The European Central Bank (ECB) is likely to implement additional measures following the results of the EU referendum, according to one chief economist.
William De Vijlder, group chief economist at BNP Paribas suggested that the ECB may take measures in terms of liquidity and the repo rate to counter the initial impact of Brexit.
“In responding to the shock of the UK referendum result the ECB is likely to provide additional liquidity to counteract any possible liquidity squeeze and a 10 base point rate is also possible.”
De Vijlder also spoke of the how the ECB’s quantitative easing (QE) initiative may be amended.
Initially announced by the ECB in January 2015, QE was designed to stabilise the Eurozone economy.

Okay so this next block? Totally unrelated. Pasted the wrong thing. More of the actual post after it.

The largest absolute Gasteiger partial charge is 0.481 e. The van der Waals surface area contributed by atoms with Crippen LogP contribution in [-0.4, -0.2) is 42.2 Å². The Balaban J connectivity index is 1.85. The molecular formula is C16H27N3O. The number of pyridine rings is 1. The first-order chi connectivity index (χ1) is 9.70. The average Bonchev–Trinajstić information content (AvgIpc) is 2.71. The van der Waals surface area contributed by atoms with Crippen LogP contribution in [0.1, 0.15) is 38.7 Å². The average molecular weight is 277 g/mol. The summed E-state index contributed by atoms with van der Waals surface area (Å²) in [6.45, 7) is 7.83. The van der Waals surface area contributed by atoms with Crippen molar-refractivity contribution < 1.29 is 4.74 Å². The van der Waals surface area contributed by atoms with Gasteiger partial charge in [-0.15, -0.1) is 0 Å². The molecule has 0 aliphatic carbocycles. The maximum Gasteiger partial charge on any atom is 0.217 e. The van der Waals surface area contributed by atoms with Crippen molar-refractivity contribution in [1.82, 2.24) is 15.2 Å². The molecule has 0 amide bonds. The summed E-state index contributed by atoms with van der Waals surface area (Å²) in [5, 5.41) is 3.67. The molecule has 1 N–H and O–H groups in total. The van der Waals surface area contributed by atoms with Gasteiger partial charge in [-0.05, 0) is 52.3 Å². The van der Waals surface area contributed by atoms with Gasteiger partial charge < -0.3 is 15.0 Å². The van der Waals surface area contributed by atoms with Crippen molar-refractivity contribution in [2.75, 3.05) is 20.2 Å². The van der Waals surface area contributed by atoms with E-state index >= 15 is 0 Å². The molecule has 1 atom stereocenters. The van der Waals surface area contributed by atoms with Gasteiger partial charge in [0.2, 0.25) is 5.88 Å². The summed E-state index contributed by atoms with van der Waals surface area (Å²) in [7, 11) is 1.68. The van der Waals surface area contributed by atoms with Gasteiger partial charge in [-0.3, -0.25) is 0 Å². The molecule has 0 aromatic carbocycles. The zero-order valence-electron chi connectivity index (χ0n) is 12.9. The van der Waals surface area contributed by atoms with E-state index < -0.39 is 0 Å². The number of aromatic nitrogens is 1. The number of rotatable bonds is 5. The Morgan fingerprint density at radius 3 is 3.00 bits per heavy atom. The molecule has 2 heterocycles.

“Before Brexit we already expected an announcement in September of a six-month lengthening of the ECB’s QE programme from March 2017 to September 2017.
“The UK’s referendum result has strengthened the likelihood of such a move,” said De Vijlder.
Following the results of the EU referendum, a number of central banks across the world have attempted – including the Bank of England (BoE) – to reassure investors. BoE governor Mark Carney said it would pump more than £250 billion of additional funds through its normal facilities.
The Bank of Japan and ECB have also since released statements reaffirming that the availability of liquidity in order to keep the banking system running.